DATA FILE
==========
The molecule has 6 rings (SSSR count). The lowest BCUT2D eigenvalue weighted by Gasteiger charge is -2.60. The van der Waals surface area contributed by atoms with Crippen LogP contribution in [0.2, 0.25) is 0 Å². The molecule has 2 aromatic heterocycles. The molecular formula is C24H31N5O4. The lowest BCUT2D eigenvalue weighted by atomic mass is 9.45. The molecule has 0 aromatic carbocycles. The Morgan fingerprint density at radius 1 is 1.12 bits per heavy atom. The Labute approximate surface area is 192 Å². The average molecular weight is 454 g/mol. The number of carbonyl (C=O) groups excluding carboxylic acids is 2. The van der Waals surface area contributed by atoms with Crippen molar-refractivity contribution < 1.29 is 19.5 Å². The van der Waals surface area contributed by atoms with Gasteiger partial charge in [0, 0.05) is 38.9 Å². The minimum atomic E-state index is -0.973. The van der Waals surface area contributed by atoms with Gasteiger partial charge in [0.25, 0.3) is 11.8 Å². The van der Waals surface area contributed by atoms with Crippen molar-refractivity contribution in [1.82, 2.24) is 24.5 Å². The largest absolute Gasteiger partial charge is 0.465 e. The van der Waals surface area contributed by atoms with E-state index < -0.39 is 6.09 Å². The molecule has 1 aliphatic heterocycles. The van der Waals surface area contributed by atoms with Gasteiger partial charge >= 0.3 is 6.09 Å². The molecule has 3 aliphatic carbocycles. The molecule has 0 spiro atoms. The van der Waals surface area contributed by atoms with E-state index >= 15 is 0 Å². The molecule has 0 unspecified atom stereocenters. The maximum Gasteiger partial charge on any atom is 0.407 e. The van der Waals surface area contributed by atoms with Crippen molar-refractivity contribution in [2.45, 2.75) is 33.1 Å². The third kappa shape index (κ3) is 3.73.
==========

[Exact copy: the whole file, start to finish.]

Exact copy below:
The molecule has 6 rings (SSSR count). The lowest BCUT2D eigenvalue weighted by Gasteiger charge is -2.60. The van der Waals surface area contributed by atoms with Crippen LogP contribution in [0.2, 0.25) is 0 Å². The molecule has 2 aromatic heterocycles. The molecular formula is C24H31N5O4. The lowest BCUT2D eigenvalue weighted by atomic mass is 9.45. The molecule has 0 aromatic carbocycles. The Morgan fingerprint density at radius 1 is 1.12 bits per heavy atom. The Labute approximate surface area is 192 Å². The average molecular weight is 454 g/mol. The number of carbonyl (C=O) groups excluding carboxylic acids is 2. The van der Waals surface area contributed by atoms with Crippen molar-refractivity contribution < 1.29 is 19.5 Å². The van der Waals surface area contributed by atoms with Gasteiger partial charge in [0, 0.05) is 38.9 Å². The minimum atomic E-state index is -0.973. The van der Waals surface area contributed by atoms with Gasteiger partial charge in [0.25, 0.3) is 11.8 Å². The van der Waals surface area contributed by atoms with Crippen molar-refractivity contribution in [1.82, 2.24) is 24.5 Å². The largest absolute Gasteiger partial charge is 0.465 e. The van der Waals surface area contributed by atoms with E-state index < -0.39 is 6.09 Å². The molecule has 1 aliphatic heterocycles. The van der Waals surface area contributed by atoms with Gasteiger partial charge >= 0.3 is 6.09 Å². The molecule has 3 aliphatic carbocycles. The molecule has 0 spiro atoms. The van der Waals surface area contributed by atoms with E-state index >= 15 is 0 Å². The molecule has 0 unspecified atom stereocenters. The maximum Gasteiger partial charge on any atom is 0.407 e. The van der Waals surface area contributed by atoms with Crippen molar-refractivity contribution in [2.45, 2.75) is 33.1 Å². The third kappa shape index (κ3) is 3.73.